[show abstract][hide abstract] ABSTRACT: This paper presents a vision of digital technology for the museum as a dynamic connection-making tool that defines new genres and enables new experiences of existing works. The following media-rich interactive installations and performances developed at the HyperMedia Studio, a digital media research unit in the UCLA (University of California Los Angeles) School of Theater, Film and Television are described: (1) "...two, three, many Guevaras," an interactive database that analyzes the message and relevance of Latin American revolutionary Ernesto "Che" Guevara through the artworks he inspired; (2) "Time&Time Again...," a distributed interactive installation that extends media navigation to a site-specific context with both Web- and body-based interfaces; (3) "Invocation & Interference," which explores the cultural practices that regularly overlap and collide, producing unexpected readings and relational interpretations, as experienced from a car traveling in the Argentine pampas; and (4) "Hamletmachine," an installation featuring an original audio performance of "Hamletmachine" by the German playwright Heiner Muller. Also described are the recent UCLA performance collaborations "Fahrenheit 451,""Macbett," and "The Iliad Project." Core technologies are discussed, including instrumented objects and environments, dynamic media control, databases, distributed glue, aesthetic framework, context, presence, and process. (Contains 21 references.) (MES)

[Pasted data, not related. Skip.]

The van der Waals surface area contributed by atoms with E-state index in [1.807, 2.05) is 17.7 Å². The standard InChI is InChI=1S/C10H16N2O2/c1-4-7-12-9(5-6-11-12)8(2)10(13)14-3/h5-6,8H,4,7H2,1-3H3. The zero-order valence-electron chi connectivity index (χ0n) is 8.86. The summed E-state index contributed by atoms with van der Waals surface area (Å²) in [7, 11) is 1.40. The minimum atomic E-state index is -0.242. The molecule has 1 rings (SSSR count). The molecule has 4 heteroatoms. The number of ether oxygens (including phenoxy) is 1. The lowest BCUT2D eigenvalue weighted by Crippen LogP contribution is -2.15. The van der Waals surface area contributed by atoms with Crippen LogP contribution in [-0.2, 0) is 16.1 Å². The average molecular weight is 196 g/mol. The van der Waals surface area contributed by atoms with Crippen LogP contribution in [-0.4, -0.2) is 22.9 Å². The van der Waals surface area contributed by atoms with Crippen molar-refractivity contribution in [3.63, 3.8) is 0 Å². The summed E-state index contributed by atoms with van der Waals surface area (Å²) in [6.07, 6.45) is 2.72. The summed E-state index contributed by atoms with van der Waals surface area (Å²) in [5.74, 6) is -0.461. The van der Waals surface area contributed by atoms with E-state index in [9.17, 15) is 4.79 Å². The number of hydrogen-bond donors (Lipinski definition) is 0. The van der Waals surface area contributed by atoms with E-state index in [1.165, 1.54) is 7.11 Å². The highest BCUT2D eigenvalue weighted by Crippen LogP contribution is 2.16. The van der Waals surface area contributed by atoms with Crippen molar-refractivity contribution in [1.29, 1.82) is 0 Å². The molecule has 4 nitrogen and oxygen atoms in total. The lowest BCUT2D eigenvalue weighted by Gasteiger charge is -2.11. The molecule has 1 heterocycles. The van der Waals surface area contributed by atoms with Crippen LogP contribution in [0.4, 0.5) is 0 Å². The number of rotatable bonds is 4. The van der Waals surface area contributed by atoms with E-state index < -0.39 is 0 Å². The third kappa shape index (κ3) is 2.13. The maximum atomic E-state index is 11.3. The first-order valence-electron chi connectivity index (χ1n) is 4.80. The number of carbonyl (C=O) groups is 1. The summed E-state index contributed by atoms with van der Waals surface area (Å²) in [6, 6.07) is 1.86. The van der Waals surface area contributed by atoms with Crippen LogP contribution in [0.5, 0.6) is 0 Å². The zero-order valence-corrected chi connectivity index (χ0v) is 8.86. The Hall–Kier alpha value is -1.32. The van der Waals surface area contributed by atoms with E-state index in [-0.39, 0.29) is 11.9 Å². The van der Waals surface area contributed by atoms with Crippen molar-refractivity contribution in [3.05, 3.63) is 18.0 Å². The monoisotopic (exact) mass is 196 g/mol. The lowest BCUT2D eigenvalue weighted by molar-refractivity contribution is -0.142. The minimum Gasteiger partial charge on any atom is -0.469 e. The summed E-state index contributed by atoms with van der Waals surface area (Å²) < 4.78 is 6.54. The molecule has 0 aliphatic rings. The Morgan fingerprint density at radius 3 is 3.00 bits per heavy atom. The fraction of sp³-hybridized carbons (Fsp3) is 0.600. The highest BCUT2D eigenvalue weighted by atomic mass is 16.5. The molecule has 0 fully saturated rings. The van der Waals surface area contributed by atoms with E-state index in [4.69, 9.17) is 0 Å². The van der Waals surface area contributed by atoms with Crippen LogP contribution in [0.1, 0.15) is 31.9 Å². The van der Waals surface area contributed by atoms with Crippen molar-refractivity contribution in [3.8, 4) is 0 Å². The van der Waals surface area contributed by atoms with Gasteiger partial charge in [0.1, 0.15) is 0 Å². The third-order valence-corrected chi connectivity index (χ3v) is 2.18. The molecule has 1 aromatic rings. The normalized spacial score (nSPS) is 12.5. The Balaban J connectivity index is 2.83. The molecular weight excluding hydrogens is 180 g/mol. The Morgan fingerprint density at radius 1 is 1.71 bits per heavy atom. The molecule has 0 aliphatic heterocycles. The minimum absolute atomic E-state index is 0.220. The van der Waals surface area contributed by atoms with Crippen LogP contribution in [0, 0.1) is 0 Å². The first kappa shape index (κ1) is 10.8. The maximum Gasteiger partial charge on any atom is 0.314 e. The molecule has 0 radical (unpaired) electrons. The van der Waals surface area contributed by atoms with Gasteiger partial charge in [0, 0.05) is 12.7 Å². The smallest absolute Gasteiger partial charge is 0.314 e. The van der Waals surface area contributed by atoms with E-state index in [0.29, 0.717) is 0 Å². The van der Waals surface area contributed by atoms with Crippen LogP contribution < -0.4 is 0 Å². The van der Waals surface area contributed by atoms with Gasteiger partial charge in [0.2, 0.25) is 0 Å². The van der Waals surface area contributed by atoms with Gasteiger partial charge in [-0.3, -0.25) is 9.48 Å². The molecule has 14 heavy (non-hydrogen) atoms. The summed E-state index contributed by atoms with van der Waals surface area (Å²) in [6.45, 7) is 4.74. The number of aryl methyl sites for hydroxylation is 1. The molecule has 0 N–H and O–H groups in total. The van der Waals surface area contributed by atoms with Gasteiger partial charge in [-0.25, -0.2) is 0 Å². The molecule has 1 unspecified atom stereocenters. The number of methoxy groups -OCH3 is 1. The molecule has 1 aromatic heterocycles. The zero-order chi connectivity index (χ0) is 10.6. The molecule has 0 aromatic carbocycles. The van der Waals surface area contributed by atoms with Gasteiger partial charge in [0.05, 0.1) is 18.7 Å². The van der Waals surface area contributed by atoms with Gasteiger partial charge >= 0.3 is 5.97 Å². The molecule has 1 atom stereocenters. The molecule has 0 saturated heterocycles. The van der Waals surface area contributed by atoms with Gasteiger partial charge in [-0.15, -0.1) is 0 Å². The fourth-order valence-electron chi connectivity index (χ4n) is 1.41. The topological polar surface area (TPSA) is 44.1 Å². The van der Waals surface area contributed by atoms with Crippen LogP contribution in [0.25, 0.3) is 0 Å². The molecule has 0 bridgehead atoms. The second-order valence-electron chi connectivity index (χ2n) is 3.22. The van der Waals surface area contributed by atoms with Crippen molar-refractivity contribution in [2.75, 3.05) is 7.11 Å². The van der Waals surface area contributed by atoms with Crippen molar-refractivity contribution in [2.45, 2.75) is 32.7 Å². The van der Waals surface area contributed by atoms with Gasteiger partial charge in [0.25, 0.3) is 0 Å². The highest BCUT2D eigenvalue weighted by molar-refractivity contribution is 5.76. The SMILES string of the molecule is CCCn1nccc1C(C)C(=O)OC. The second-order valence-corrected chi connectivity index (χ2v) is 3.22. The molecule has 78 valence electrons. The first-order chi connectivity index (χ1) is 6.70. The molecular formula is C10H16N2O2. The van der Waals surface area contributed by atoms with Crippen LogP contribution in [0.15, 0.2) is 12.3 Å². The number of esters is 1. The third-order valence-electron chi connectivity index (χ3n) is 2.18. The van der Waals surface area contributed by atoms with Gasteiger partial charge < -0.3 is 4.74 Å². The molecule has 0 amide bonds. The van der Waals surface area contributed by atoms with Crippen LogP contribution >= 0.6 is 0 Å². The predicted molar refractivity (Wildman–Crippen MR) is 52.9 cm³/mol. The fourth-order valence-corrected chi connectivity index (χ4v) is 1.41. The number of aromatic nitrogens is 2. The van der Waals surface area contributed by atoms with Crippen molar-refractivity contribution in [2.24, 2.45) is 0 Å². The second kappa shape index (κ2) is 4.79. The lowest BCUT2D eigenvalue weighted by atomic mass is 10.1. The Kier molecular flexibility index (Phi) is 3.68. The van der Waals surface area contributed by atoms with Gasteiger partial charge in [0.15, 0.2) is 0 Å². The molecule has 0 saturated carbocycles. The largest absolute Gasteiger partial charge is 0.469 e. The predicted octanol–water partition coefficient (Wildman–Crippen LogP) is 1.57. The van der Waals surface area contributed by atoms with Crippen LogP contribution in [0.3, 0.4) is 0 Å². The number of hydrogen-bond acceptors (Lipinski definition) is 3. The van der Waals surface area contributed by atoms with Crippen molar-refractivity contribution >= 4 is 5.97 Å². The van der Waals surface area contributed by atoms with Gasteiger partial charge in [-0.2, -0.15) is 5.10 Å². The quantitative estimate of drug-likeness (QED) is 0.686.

[show abstract][hide abstract] ABSTRACT: This paper describes the architecture of a new control system and associated scripting language currently under development in a collaboration between computer scientists, engineers, and artists. The system is designed to facilitate the creation of real-time relationships between people and media elements in live performance and installation artworks. It draws on the experience of the UCLA HyperMedia Studio in producing media-rich artistic works and suggests an approach also useful for prototyping "interactive" and "smart" spaces for entertainment and education.
Entertainment Computing: Technologies and Applications, IFIP First International Workshop on Entertainment Computing (IWEC 2002), May 14-17, 2002, Makuhari, Japan; 01/2002